In a learning environment, there is a teacher – student agreement. Both parties have to uphold their end of the bargain or the learning of the students and the effectiveness of the teacher will be compromised.

    Instead of cheating, students should voice their concerns with their superior in order to get the learning environment that is necessary for them to thrive. The most obvious of suggestions is to study even if the subject at hand is not the most exciting or is challenging.

    Students should always remember that there is always something to be gained from each class they take. No, I am not saying that every class’s subject will be of use in a literal way, but each experience or situation that a person is put in should result in some sort of change.

    Also, pupils should remember that with every time they cheat, they are cheating themselves out of something that they did not already know.

    Most of the behavioral issues that any student is having can be addressed at home. Parents should talk to their kids about why cheating is wrong and what they could do to help the student reach their potential without copying information wrongfully off the Internet.

     Parents also should set an example for their children by not cheating. For instance, if a parent cheats on their taxes and the child knows, how can the parent really be surprised when they find out that their child is doing the same thing, but just in a different situation?

    Influence is a huge factor in the actions of people, including students. Stopping the cheating epidemic starts at home and is the only way that a student can learn what it means to have integrity, even amongst people who do not.

    Cheating in education is a result of many pieces of a puzzle woven together. There is not just one single factor that impacts the rate of cheating. The main goal when moving a student through life is to cultivate them mentally, as well as build their character: one cannot work without the other.

    I strongly encourage providing the adequate environment where students can flourish so they can be able to impact the global community in a great way.

 

Ivy League Colleges Tour

    From November 10, 2017 to November 13, 2017, the Ivy League Pipeline Program (Pipeline) participants will be visiting Yale, Brown, Columbia and University of Pennsylvania.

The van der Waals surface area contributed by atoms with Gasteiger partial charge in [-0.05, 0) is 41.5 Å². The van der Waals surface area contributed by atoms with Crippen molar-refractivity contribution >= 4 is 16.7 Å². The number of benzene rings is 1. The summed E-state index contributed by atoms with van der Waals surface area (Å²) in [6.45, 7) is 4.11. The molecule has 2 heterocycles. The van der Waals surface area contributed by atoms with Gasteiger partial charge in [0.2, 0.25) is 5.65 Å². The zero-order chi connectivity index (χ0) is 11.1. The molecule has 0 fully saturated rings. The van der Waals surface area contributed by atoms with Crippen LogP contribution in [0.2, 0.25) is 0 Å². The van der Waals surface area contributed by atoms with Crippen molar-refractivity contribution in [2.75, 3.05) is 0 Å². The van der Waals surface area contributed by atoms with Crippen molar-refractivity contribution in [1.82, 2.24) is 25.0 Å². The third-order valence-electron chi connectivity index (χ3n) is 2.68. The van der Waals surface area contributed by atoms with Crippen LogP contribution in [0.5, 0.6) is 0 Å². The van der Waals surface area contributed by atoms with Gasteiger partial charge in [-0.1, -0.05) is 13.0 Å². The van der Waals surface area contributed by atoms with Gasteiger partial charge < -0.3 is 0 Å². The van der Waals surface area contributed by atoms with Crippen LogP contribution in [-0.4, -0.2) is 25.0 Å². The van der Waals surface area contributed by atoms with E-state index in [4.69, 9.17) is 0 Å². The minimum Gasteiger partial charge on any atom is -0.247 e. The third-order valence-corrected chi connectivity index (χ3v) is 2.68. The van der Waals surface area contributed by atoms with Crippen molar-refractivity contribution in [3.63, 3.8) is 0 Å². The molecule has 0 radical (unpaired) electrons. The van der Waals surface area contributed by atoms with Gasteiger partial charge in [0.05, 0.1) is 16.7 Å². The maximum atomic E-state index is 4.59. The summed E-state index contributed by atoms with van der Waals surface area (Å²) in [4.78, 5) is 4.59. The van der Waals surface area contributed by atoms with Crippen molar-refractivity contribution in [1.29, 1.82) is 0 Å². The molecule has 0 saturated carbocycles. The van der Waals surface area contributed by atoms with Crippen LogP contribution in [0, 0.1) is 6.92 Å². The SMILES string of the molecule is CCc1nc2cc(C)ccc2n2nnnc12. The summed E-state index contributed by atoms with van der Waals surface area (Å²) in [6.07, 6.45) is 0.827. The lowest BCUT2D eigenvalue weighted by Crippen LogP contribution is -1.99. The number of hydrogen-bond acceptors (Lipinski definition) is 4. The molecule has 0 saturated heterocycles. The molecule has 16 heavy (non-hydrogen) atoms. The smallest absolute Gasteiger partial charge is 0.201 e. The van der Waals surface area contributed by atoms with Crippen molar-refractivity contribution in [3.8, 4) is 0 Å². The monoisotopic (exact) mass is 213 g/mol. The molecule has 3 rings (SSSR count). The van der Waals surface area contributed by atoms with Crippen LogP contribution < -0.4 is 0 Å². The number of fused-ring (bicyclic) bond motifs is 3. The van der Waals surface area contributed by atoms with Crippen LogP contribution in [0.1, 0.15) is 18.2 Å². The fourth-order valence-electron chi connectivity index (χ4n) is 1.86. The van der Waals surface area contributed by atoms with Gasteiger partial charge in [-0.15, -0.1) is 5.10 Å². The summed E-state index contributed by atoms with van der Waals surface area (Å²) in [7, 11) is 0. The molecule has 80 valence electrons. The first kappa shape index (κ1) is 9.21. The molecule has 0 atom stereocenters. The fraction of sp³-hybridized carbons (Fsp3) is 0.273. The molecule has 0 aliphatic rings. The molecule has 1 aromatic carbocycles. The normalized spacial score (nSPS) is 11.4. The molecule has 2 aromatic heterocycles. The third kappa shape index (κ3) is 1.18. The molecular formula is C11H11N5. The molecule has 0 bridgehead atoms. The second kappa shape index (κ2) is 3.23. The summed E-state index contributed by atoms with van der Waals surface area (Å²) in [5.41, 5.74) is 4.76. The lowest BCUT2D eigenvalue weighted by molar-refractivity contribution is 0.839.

The Ivy Pipeline Program started in 2016, and currently has three former participants enrolled at an Ivy League college. The program is a community-based intensive standardized testing and college acceptance program that targets exceptional learners grades 6th through 11th.

    The program is designed to help students gain admission to Ivy League colleges.      Program activities intend to help students gain additional confidence, take part in practice opportunities, improve standardized scores, write exceptional entrance essays, secure scholarships/financial aid and gain acceptance into an Ivy League college.

    Featuring a charged environment, the program encourages students to excel and soar as a result of intense preparation, additional maturity and high-level dedication to their college plans.

ABLE Program

    The Adolescents for Better Learning Endeavors (ABLE) Program is designed to help school age youth move forward as a result of gaining new skills and competency.

The goal is for participants to be able to successfully participate within the school setting.

    The program helps participants improve their academics, social life, emotional maturity and decision-making skills.

 

ABLE Program Components

 

  • Individual Counseling
  • Family Counseling
  • Home Visits
  • Crisis Management
  • Parenting Workshops
  • Incentives & Awards
  • Support Groups
  • Exciting Fieldtrips

 

Licensure Education Training Program

    Offered by Recco S. Richardson Consulting, Inc., the Licensure Educational Training (LET) Program is an effective supervisory program that targets Limited Licensed Professional Counselors (LLPCs) who need supervision.

 

Coming LLPC Group Supervision

 

November 2017

 

Clarkston: Friday November 17, 2017 (6 pm – 10 pm)

Lansing: Saturday November 18, 2017 (4 pm – 8 pm)

 

December 2017

 

Clarkston: Friday December 15, 2017 (6 pm – 10 pm)

Lansing: Saturday December 16, 2017 (4 pm – 8 pm)

LET Services

 

Group Supervision: Monthly gatherings that review caseloads and discuss trends.

Individual Supervision: As requested, informal one-on-one sessions that provide personal attention and insightful strategies.

Communication: Unlimited monthly communication via phone, email and text.

Other: NCE workshops, counseling residencies, business services support, book

club and scholarly writing/research.

 

Services Offered By RSRC

 

After school Programming • Staff Trainings/Development • Business/Entrepreneur Support • Individual/Family Counseling • Research Institute • Book Writing/Publishing   Treatment/Support Groups • Educational Services • Post-Adoption Services • School-Based Initiatives • LLPC Licensure Supervision • Compliance/Regulation • Grant/Proposal Writing • Cultural/Educational Fieldtrips • Youth Programming • Motivational Speaking Program Development • Conferences/Retreats • NCE Test Workshops

 

Contact Us

 

Recco S. Richardson Consulting, Inc.      

Recco Santee Richardson, Ph.D., LPC                                           

2500 S Linden Road

P.O Box 321252

Flint, MI 48532                                

(810) 394-7815 (Office)  

(810) 732-6657 (Fax)                                  

Website: richardsonsconsulting.com

Email:reccorichardsonphd@gmail.com